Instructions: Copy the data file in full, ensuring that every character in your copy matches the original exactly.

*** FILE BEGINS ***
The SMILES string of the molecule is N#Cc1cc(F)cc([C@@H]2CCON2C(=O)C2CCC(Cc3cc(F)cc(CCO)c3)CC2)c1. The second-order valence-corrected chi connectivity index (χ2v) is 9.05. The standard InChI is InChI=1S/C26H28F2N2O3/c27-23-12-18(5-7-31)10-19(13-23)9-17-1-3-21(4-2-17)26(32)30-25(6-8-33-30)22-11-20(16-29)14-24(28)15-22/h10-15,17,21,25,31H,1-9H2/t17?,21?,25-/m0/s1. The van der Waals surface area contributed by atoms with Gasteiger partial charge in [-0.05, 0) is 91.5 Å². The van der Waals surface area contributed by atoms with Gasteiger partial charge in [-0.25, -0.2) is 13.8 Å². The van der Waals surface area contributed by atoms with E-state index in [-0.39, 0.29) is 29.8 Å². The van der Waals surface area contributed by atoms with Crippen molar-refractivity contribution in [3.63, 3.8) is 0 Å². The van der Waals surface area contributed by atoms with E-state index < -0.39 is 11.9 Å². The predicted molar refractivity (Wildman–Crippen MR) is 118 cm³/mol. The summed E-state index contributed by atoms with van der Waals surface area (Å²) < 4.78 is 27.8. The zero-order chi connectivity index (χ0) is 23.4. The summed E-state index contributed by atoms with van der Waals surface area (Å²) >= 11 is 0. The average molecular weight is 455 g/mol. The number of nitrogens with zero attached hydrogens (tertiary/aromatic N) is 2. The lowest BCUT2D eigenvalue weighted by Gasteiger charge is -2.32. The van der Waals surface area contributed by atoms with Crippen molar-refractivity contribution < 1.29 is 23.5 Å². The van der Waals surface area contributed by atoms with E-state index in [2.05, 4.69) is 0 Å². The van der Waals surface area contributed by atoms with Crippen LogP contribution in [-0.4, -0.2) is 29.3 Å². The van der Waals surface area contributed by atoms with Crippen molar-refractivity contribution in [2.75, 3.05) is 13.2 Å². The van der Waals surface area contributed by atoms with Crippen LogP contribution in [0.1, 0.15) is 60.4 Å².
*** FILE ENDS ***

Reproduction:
The SMILES string of the molecule is N#Cc1cc(F)cc([C@@H]2CCON2C(=O)C2CCC(Cc3cc(F)cc(CCO)c3)CC2)c1. The second-order valence-corrected chi connectivity index (χ2v) is 9.05. The standard InChI is InChI=1S/C26H28F2N2O3/c27-23-12-18(5-7-31)10-19(13-23)9-17-1-3-21(4-2-17)26(32)30-25(6-8-33-30)22-11-20(16-29)14-24(28)15-22/h10-15,17,21,25,31H,1-9H2/t17?,21?,25-/m0/s1. The van der Waals surface area contributed by atoms with Gasteiger partial charge in [-0.05, 0) is 91.5 Å². The van der Waals surface area contributed by atoms with Gasteiger partial charge in [-0.25, -0.2) is 13.8 Å². The van der Waals surface area contributed by atoms with E-state index in [-0.39, 0.29) is 29.8 Å². The van der Waals surface area contributed by atoms with Crippen molar-refractivity contribution in [3.63, 3.8) is 0 Å². The van der Waals surface area contributed by atoms with E-state index < -0.39 is 11.9 Å². The predicted molar refractivity (Wildman–Crippen MR) is 118 cm³/mol. The summed E-state index contributed by atoms with van der Waals surface area (Å²) < 4.78 is 27.8. The zero-order chi connectivity index (χ0) is 23.4. The summed E-state index contributed by atoms with van der Waals surface area (Å²) >= 11 is 0. The average molecular weight is 455 g/mol. The number of nitrogens with zero attached hydrogens (tertiary/aromatic N) is 2. The lowest BCUT2D eigenvalue weighted by Gasteiger charge is -2.32. The van der Waals surface area contributed by atoms with Crippen molar-refractivity contribution < 1.29 is 23.5 Å². The van der Waals surface area contributed by atoms with E-state index in [2.05, 4.69) is 0 Å². The van der Waals surface area contributed by atoms with Crippen LogP contribution in [-0.4, -0.2) is 29.3 Å². The van der Waals surface area contributed by atoms with Crippen molar-refractivity contribution in [2.75, 3.05) is 13.2 Å². The van der Waals surface area contributed by atoms with Crippen LogP contribution in [0.1, 0.15) is 60.4 Å².